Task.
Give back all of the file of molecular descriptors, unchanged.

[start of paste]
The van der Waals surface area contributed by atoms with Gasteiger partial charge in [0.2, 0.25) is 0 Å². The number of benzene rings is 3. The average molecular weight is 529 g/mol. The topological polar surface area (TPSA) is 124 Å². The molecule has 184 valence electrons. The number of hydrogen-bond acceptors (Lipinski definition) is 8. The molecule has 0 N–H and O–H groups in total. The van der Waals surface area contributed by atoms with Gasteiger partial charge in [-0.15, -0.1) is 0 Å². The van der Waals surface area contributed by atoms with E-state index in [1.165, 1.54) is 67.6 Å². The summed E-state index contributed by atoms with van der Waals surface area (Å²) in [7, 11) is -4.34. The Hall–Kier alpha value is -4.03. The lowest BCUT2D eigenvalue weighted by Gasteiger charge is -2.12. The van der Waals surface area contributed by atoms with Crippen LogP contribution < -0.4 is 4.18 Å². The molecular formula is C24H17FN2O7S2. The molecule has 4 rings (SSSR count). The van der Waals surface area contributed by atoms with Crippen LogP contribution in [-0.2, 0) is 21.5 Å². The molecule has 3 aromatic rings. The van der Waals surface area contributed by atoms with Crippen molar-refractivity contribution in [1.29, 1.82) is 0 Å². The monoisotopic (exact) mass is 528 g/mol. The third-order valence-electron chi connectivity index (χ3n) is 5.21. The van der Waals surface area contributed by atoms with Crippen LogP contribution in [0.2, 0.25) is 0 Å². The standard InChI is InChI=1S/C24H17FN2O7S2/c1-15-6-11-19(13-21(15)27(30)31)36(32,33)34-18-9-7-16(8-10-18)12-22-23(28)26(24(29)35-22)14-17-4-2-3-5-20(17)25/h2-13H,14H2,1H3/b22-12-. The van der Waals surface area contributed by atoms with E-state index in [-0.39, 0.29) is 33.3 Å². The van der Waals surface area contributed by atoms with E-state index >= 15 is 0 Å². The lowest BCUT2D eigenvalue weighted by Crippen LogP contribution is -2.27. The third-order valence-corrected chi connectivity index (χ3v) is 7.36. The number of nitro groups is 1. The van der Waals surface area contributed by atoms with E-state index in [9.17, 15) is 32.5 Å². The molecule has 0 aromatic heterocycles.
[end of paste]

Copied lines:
The van der Waals surface area contributed by atoms with Gasteiger partial charge in [0.2, 0.25) is 0 Å². The number of benzene rings is 3. The average molecular weight is 529 g/mol. The topological polar surface area (TPSA) is 124 Å². The molecule has 184 valence electrons. The number of hydrogen-bond acceptors (Lipinski definition) is 8. The molecule has 0 N–H and O–H groups in total. The van der Waals surface area contributed by atoms with Gasteiger partial charge in [-0.15, -0.1) is 0 Å². The van der Waals surface area contributed by atoms with E-state index in [1.165, 1.54) is 67.6 Å². The summed E-state index contributed by atoms with van der Waals surface area (Å²) in [7, 11) is -4.34. The Hall–Kier alpha value is -4.03. The lowest BCUT2D eigenvalue weighted by Gasteiger charge is -2.12. The van der Waals surface area contributed by atoms with Crippen LogP contribution < -0.4 is 4.18 Å². The molecular formula is C24H17FN2O7S2. The molecule has 4 rings (SSSR count). The van der Waals surface area contributed by atoms with Crippen LogP contribution in [-0.2, 0) is 21.5 Å². The molecule has 3 aromatic rings. The van der Waals surface area contributed by atoms with Crippen molar-refractivity contribution in [1.29, 1.82) is 0 Å². The monoisotopic (exact) mass is 528 g/mol. The third-order valence-electron chi connectivity index (χ3n) is 5.21. The van der Waals surface area contributed by atoms with Crippen LogP contribution in [0.2, 0.25) is 0 Å². The standard InChI is InChI=1S/C24H17FN2O7S2/c1-15-6-11-19(13-21(15)27(30)31)36(32,33)34-18-9-7-16(8-10-18)12-22-23(28)26(24(29)35-22)14-17-4-2-3-5-20(17)25/h2-13H,14H2,1H3/b22-12-. The van der Waals surface area contributed by atoms with E-state index in [-0.39, 0.29) is 33.3 Å². The van der Waals surface area contributed by atoms with E-state index >= 15 is 0 Å². The lowest BCUT2D eigenvalue weighted by Crippen LogP contribution is -2.27. The third-order valence-corrected chi connectivity index (χ3v) is 7.36. The number of nitro groups is 1. The van der Waals surface area contributed by atoms with E-state index in [9.17, 15) is 32.5 Å². The molecule has 0 aromatic heterocycles.